.
.
.
.

Indonesia lifts tsunami warning after weekend quake, no damage reported

Published: Updated:

There were no reports on Monday of major damage in Indonesia from a weekend earthquake of magnitude 6.9 off the northeastern coast of the island of Sulawesi, and authorities lifted a tsunami warning.

The quake, late on Sunday, struck out at sea at a depth of 36 km (22 miles) with several smaller aftershocks, geophysics agency BMKG said.

The US Geological Survey said the magnitude 6.9 quake was centered 185 kilometers (115 miles) southeast of Manado in the Molucca Sea at a depth of 24 kilometers (15 miles).

Tremors shook buildings, alarming residents of some cities, and authorities urged people to move to higher ground.

“The quake was felt quite strongly and with an intensity that lasted quite long,” said Yusuf Latif, a spokesman for the search and rescue agency.

“There were no reports of damage or casualties in Ternate,” he added, referring to the city closest to the epicenter.

But some hospitals in Ternate, about 130 km (80 miles) from the epicenter, suffered minor damage and had to evacuate patients, media said.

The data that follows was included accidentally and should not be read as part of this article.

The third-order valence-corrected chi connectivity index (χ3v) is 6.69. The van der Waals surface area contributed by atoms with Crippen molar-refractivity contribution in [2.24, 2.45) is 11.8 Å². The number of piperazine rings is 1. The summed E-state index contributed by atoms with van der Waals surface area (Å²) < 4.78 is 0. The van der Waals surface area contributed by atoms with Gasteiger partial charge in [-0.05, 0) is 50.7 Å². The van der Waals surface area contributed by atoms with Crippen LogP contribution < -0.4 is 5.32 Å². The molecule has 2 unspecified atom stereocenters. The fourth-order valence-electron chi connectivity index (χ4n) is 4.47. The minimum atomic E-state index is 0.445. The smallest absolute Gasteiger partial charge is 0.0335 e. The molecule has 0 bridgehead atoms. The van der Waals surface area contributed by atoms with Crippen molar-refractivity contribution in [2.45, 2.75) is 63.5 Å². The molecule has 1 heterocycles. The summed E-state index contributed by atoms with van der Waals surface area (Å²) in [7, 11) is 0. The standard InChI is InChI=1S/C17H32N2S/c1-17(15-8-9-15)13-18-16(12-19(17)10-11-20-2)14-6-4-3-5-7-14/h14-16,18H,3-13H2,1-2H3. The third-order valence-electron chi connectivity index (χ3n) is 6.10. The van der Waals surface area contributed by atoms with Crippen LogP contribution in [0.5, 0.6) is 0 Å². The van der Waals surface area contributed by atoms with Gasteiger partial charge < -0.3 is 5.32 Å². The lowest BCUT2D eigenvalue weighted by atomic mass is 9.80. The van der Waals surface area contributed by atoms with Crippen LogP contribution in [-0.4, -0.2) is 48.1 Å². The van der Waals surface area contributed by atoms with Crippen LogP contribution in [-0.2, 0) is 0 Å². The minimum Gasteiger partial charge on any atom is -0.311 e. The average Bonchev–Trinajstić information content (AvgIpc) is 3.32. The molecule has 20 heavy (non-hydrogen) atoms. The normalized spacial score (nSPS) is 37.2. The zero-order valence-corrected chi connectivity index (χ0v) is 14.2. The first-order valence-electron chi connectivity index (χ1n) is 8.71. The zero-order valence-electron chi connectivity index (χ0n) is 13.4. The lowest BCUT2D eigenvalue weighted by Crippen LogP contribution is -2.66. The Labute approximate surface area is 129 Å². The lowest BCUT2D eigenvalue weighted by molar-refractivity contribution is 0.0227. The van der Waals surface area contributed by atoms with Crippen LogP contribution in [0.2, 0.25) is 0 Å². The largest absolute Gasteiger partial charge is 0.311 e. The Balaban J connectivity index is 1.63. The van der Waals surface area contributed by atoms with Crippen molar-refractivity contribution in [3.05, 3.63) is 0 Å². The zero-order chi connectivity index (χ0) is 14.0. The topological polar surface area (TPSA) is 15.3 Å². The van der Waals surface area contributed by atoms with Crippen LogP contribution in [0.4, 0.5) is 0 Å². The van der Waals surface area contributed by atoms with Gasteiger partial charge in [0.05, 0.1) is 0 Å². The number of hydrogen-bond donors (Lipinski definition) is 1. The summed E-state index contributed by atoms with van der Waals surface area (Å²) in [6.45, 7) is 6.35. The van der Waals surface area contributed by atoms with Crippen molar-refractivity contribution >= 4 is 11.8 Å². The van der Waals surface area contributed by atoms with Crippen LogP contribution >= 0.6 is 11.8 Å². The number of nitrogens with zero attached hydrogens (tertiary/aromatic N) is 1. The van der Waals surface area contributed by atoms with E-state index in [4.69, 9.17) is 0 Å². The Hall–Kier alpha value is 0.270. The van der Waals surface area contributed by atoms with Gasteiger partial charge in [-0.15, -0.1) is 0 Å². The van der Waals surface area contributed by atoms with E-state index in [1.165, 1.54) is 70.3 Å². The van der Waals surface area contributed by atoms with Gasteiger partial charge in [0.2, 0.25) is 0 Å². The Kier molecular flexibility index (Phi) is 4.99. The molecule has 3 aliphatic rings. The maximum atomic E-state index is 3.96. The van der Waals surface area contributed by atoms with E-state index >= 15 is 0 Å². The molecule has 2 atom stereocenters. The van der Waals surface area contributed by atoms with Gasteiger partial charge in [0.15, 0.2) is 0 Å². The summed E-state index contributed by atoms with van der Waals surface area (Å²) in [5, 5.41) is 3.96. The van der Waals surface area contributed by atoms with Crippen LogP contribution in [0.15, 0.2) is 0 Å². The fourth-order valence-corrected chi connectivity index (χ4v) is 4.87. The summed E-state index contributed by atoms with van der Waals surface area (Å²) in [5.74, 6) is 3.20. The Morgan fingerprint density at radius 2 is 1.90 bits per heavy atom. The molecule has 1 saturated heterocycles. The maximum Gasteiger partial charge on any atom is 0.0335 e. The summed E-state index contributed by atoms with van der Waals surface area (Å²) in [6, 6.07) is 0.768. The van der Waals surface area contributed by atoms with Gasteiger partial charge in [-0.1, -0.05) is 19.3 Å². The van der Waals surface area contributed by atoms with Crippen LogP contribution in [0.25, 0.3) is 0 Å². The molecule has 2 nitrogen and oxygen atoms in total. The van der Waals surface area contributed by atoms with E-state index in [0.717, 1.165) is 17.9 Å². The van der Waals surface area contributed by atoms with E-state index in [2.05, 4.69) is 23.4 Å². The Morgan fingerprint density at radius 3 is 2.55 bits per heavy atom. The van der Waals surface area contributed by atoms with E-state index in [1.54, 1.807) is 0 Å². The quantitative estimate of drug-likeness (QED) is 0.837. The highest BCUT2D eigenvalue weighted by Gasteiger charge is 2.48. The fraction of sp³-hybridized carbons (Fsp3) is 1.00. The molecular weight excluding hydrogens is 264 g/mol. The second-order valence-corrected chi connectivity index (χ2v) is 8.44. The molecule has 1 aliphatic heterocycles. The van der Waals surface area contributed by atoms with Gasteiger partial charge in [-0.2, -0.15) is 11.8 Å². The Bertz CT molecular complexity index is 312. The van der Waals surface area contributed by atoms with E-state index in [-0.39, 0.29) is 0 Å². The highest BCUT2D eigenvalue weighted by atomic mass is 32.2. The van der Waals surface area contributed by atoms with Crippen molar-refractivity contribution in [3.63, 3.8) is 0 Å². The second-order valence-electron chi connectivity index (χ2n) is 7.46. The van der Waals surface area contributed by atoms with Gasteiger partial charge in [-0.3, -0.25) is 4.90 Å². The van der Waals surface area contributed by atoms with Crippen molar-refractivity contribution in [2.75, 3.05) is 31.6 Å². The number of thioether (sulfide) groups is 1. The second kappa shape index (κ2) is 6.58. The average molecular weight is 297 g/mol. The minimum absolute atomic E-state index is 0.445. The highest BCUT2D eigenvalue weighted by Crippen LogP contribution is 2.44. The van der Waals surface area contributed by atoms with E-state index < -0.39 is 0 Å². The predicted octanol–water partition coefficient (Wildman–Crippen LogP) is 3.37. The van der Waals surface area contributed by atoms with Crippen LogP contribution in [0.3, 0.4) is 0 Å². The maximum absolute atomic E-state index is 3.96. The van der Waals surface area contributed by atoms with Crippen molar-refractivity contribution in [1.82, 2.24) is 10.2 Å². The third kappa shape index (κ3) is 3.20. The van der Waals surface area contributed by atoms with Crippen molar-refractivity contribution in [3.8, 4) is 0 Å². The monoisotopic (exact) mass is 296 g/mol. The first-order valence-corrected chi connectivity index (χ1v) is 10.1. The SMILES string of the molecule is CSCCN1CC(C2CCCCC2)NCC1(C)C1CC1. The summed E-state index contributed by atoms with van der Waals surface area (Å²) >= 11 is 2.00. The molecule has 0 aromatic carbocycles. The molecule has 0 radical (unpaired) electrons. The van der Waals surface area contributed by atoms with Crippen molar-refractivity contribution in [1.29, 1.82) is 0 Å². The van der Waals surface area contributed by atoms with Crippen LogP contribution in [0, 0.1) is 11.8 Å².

Strong tremors were felt for a few seconds in the nearby seaside resort city of Manado, residents said, but no damage was reported.

The national disaster agency said the tsunami warning issued for North Sulawesi and North Maluku was canceled just after midnight, about two hours after the quake hit.

The quake caused panic in the city of Ternate in the Maluku island chain, where people ran to higher ground, a witness told The Associated Press.

The disaster agency said residents in Manado ran out of their homes in panic. It said residents in North Sulawesi and North Maluku should return to their homes.

Indonesia, a vast archipelago of 260 million people, is frequently struck by earthquakes, volcanic eruptions and tsunamis because of its location on the “Ring of Fire,” an arc of volcanoes and fault lines in the Pacific Basin.